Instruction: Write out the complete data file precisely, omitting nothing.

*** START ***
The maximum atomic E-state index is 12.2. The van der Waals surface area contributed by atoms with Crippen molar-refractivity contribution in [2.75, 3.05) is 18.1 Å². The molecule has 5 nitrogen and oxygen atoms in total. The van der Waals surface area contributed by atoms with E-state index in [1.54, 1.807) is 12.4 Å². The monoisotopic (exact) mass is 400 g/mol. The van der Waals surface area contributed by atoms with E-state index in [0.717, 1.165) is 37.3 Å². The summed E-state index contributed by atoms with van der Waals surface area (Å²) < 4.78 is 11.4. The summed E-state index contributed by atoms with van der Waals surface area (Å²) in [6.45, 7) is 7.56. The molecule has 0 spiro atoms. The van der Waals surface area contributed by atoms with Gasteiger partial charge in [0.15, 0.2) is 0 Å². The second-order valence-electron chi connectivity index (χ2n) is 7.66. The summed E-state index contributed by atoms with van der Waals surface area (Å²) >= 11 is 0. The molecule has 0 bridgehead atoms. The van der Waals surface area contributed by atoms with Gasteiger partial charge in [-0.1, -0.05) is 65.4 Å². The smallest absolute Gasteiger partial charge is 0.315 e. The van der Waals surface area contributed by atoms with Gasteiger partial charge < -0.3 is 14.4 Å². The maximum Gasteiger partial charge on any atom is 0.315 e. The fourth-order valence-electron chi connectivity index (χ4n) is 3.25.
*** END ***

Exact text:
The maximum atomic E-state index is 12.2. The van der Waals surface area contributed by atoms with Crippen molar-refractivity contribution in [2.75, 3.05) is 18.1 Å². The molecule has 5 nitrogen and oxygen atoms in total. The van der Waals surface area contributed by atoms with E-state index in [1.54, 1.807) is 12.4 Å². The monoisotopic (exact) mass is 400 g/mol. The van der Waals surface area contributed by atoms with E-state index in [0.717, 1.165) is 37.3 Å². The summed E-state index contributed by atoms with van der Waals surface area (Å²) < 4.78 is 11.4. The summed E-state index contributed by atoms with van der Waals surface area (Å²) in [6.45, 7) is 7.56. The molecule has 0 spiro atoms. The van der Waals surface area contributed by atoms with Gasteiger partial charge in [0.15, 0.2) is 0 Å². The second-order valence-electron chi connectivity index (χ2n) is 7.66. The summed E-state index contributed by atoms with van der Waals surface area (Å²) >= 11 is 0. The molecule has 0 bridgehead atoms. The van der Waals surface area contributed by atoms with Gasteiger partial charge in [-0.1, -0.05) is 65.4 Å². The smallest absolute Gasteiger partial charge is 0.315 e. The van der Waals surface area contributed by atoms with Gasteiger partial charge < -0.3 is 14.4 Å². The maximum Gasteiger partial charge on any atom is 0.315 e. The fourth-order valence-electron chi connectivity index (χ4n) is 3.25.